Linus Torvalds announced the release of Linux 5.2 last Sunday: So I was somewhat pre-disposed towards making an rc8, simply because of my travels and being entirely off the internet for a few days last week, and with spotty internet for a few days before that [*]. But there really doesn’t seem to be any reason for another rc, since it’s been very quiet. Yes, I had a few pull requests since rc7, but they were all small, and I had many more that are for the upcoming merge window. Part of it may be due to the July 4th week, of course, but whatever – I’ll take the quiet week as a good sign. So despite a fairly late core revert, I don’t see any real reason for another week of rc, and so we have a v5.2 with the normal release timing. There’s no particular area that stands out there – the changes are sosmall that the appended […]
With Linus Torvalds taking a leave from the Linux kernel project, Greg Kroah-Hartman was the one to release Linux 4.19 last Sunday: Hi everyone! It’s been a long strange journey for this kernel release… While it was not the largest kernel release every by number of commits, it was larger than the last 3 releases, which is a non-trivial thing to do. After the original -rc1 bumps, things settled down on the code side and it looks like stuff came nicely together to make a solid kernel for everyone to use for a while. And given that this is going to be one of the “Long Term” kernels I end up maintaining for a few years, that’s good news for everyone. A small trickle of good bugfixes came in this week, showing that waiting an extra week was a wise choice. However odds are that linux-next is just bursting so the next -rc1 merge window is going to be bigger […]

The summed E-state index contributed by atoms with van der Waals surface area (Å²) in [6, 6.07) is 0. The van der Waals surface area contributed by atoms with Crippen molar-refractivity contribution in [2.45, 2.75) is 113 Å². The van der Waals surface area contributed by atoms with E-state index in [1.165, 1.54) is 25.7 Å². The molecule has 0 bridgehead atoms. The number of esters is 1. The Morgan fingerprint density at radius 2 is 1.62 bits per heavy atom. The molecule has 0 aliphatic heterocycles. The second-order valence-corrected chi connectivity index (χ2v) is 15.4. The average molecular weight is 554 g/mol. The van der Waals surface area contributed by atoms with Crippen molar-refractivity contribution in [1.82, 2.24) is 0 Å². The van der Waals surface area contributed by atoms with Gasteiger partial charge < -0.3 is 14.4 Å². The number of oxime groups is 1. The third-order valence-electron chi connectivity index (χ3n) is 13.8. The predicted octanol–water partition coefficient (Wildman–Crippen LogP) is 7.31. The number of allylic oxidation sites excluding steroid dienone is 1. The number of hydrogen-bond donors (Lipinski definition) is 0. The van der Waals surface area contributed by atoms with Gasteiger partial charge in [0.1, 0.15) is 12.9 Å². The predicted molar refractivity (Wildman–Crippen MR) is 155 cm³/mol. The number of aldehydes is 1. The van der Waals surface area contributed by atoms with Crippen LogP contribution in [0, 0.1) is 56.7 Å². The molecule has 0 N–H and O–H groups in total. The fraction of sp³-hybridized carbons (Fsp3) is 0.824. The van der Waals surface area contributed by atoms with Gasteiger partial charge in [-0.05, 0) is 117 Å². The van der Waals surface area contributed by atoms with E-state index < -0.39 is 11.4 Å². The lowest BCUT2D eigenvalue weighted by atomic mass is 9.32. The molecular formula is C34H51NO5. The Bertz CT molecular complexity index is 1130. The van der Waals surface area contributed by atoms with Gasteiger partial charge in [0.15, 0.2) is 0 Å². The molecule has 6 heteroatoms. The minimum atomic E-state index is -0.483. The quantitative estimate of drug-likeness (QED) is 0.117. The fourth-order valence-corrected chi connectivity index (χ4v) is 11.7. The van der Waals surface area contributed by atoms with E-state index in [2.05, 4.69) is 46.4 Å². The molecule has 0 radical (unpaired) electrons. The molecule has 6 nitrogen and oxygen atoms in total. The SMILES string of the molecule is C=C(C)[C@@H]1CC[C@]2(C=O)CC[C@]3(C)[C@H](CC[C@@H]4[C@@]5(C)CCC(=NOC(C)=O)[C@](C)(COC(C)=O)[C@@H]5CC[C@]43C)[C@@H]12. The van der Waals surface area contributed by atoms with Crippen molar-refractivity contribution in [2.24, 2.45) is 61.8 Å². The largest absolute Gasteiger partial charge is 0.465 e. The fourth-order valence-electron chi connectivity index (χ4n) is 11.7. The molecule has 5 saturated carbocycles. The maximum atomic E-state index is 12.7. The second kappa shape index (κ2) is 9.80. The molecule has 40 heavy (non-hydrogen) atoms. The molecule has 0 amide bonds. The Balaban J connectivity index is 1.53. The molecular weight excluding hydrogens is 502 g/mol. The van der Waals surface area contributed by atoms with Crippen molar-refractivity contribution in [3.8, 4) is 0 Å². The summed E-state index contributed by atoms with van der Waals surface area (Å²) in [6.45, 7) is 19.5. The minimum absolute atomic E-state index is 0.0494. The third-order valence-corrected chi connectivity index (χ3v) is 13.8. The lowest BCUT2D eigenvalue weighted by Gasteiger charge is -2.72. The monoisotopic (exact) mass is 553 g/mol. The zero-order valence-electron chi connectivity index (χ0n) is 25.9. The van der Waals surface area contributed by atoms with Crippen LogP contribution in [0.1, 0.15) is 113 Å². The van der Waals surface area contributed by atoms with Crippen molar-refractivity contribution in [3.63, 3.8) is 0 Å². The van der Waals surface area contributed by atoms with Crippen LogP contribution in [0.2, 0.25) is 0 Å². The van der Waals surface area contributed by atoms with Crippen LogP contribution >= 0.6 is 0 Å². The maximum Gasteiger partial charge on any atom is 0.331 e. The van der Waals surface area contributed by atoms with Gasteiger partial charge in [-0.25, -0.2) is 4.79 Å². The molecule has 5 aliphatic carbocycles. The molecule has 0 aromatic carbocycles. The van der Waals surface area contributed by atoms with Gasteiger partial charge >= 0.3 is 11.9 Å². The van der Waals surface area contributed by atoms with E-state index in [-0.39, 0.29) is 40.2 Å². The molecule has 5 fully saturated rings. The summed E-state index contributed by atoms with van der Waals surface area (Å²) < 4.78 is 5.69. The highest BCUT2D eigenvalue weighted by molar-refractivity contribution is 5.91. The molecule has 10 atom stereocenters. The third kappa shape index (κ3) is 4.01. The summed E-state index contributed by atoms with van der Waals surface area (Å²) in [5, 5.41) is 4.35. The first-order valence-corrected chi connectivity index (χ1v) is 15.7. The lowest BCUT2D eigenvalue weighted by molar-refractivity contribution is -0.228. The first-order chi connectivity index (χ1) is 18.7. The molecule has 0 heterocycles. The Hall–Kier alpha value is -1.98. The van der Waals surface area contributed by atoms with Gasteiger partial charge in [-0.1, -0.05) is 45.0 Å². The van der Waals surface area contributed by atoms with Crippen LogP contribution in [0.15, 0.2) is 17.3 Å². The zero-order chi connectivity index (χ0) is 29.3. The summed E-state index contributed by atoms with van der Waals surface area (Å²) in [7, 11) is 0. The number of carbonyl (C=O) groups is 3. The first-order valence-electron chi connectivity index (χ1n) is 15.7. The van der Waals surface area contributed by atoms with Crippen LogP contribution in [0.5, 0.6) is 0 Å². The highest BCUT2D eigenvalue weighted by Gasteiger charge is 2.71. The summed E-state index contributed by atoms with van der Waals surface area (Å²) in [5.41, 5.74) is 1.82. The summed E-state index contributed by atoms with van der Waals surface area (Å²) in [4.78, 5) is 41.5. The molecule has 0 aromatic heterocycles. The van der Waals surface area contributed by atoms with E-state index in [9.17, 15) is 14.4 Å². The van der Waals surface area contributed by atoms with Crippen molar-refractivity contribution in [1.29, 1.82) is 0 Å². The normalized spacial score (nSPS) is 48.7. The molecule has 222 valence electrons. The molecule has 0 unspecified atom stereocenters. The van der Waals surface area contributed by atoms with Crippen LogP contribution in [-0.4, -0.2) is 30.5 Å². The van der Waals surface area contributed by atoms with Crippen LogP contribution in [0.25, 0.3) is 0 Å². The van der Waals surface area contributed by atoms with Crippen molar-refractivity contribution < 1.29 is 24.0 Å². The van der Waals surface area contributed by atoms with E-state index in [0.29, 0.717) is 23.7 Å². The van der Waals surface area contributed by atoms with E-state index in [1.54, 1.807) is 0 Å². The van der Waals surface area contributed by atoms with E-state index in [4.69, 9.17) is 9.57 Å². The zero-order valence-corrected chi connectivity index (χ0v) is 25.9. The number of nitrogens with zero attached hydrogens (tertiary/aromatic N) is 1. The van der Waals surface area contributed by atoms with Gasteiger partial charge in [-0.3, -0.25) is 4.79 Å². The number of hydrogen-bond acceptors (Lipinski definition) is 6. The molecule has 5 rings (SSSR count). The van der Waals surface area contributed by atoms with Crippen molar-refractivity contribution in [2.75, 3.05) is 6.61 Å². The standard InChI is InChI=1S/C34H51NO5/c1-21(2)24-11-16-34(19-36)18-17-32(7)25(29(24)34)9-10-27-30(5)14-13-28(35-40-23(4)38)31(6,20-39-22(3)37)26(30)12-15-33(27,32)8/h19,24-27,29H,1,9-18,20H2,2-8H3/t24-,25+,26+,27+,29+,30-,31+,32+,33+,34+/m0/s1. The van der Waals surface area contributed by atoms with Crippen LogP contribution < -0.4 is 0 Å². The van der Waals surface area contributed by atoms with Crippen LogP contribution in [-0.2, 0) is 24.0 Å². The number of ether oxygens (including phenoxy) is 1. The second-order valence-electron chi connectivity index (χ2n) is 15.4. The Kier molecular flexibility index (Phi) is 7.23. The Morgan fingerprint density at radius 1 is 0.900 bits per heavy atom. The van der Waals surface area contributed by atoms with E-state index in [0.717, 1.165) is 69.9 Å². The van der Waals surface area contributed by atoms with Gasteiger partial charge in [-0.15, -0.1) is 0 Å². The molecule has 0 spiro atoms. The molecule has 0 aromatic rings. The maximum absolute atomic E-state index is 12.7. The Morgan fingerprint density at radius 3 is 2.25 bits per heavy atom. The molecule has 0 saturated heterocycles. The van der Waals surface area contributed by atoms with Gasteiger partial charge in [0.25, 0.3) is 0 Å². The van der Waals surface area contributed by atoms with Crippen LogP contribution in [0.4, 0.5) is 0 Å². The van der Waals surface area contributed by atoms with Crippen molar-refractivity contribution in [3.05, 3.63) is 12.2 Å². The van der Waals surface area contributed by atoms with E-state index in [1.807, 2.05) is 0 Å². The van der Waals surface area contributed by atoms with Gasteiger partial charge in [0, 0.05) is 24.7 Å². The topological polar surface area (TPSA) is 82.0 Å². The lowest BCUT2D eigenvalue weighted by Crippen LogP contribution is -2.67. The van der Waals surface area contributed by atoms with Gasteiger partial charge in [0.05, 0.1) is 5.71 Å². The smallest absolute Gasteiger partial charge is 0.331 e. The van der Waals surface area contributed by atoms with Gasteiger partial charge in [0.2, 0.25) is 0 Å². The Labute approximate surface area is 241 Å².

Linus Torvalds has announced the release of Linux 4.14: No surprises this week, although it is probably worth pointing out how the 0day robot has been getting even better (it was very useful before, but Fengguang has been working on making it even better, and reporting the problems it has found). Sure, some of the new reports turned out to be just 0day doing things that just don’t work (ie KASAN with old gcc versions, but also doing things like loading old ISA drivers in situations that just don’t make sense – remember when you couldn’t even ask if the hardware existed or not, and just had to know), but even then it’s been all good. The appended shortlog is obviously only for the (small) haul since rc8, and it really is tiny. Not very many commits, and they are small. The biggest thing that stands out in the diffstat is the “leaking_addresses” perl script, which is actually under active […]
Sysfs was used to control GPIOs on Linux system with the GPIOs defined in /sys/class/gpio, but starting with Linux 4.8, a new GPIO interface for user space was introduced, with gpiochip becoming char devices foudn in /dev/gpiochip0, dev/gpiochip1, etc.. , and sysfs allegedly become deprecated. But a quick check in NanoPi Duo with Linux 4.11 shows both GPIO user space interfaces appear to be enabled:
export gpiochip0 gpiochip352 unexport
Nevertheless overtime, sysfs will die out, and the new subsystem will likely be used by all systems, so it might be useful to learn more about it. One way to do that is to watch Bartosz Golaszewski’s ELCE 2017 talk entitled “New GPIO Interface for User Space” with the video embedded below. But I first I’ll summarize some of the key points. Now GPIO handling from user space becomes similar to other char driver with ioctl, poll and read functions, and beside assigning numbers to GPIOs you can assign names. The API (in linux/gpio.h) […]